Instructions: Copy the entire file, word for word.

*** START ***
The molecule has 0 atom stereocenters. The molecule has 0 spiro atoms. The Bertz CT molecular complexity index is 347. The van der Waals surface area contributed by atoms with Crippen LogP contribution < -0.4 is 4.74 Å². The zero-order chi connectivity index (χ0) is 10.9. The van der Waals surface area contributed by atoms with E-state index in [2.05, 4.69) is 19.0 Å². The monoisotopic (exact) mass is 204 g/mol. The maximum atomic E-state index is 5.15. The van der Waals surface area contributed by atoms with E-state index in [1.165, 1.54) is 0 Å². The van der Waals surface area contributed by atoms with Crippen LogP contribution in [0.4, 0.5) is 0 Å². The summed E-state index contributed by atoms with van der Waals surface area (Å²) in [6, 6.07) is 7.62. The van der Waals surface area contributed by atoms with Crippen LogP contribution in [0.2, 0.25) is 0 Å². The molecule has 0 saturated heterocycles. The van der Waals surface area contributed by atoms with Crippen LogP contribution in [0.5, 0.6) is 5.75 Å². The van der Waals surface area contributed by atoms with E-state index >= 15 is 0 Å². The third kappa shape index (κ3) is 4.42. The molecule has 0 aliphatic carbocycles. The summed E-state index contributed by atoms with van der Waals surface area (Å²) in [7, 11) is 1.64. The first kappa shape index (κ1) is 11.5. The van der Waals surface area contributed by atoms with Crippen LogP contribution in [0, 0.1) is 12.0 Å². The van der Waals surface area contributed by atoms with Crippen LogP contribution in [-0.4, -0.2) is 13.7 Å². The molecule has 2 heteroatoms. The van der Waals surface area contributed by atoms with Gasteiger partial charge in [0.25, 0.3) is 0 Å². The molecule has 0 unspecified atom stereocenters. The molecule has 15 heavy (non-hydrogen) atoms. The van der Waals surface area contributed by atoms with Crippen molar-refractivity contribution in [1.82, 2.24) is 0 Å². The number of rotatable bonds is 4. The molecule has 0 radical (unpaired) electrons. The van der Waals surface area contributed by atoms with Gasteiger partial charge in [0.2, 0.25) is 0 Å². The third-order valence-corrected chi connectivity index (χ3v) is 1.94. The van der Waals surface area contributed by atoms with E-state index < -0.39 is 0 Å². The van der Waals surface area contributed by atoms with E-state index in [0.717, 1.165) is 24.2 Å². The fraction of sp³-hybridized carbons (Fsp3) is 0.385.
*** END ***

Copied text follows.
The molecule has 0 atom stereocenters. The molecule has 0 spiro atoms. The Bertz CT molecular complexity index is 347. The van der Waals surface area contributed by atoms with Crippen LogP contribution < -0.4 is 4.74 Å². The zero-order chi connectivity index (χ0) is 10.9. The van der Waals surface area contributed by atoms with E-state index in [2.05, 4.69) is 19.0 Å². The monoisotopic (exact) mass is 204 g/mol. The maximum atomic E-state index is 5.15. The van der Waals surface area contributed by atoms with E-state index in [1.165, 1.54) is 0 Å². The van der Waals surface area contributed by atoms with Crippen LogP contribution in [0.4, 0.5) is 0 Å². The summed E-state index contributed by atoms with van der Waals surface area (Å²) in [6, 6.07) is 7.62. The van der Waals surface area contributed by atoms with Crippen LogP contribution in [0.2, 0.25) is 0 Å². The molecule has 0 saturated heterocycles. The van der Waals surface area contributed by atoms with Crippen LogP contribution in [0.5, 0.6) is 5.75 Å². The van der Waals surface area contributed by atoms with E-state index >= 15 is 0 Å². The third kappa shape index (κ3) is 4.42. The molecule has 0 aliphatic carbocycles. The summed E-state index contributed by atoms with van der Waals surface area (Å²) in [7, 11) is 1.64. The first kappa shape index (κ1) is 11.5. The van der Waals surface area contributed by atoms with Crippen LogP contribution in [0, 0.1) is 12.0 Å². The van der Waals surface area contributed by atoms with Crippen LogP contribution in [-0.4, -0.2) is 13.7 Å². The molecule has 2 heteroatoms. The van der Waals surface area contributed by atoms with Gasteiger partial charge in [0.25, 0.3) is 0 Å². The molecule has 0 unspecified atom stereocenters. The molecule has 15 heavy (non-hydrogen) atoms. The van der Waals surface area contributed by atoms with Crippen molar-refractivity contribution in [1.82, 2.24) is 0 Å². The number of rotatable bonds is 4. The molecule has 0 radical (unpaired) electrons. The van der Waals surface area contributed by atoms with Gasteiger partial charge in [0.2, 0.25) is 0 Å². The third-order valence-corrected chi connectivity index (χ3v) is 1.94. The van der Waals surface area contributed by atoms with E-state index < -0.39 is 0 Å². The van der Waals surface area contributed by atoms with E-state index in [0.717, 1.165) is 24.2 Å². The fraction of sp³-hybridized carbons (Fsp3) is 0.385.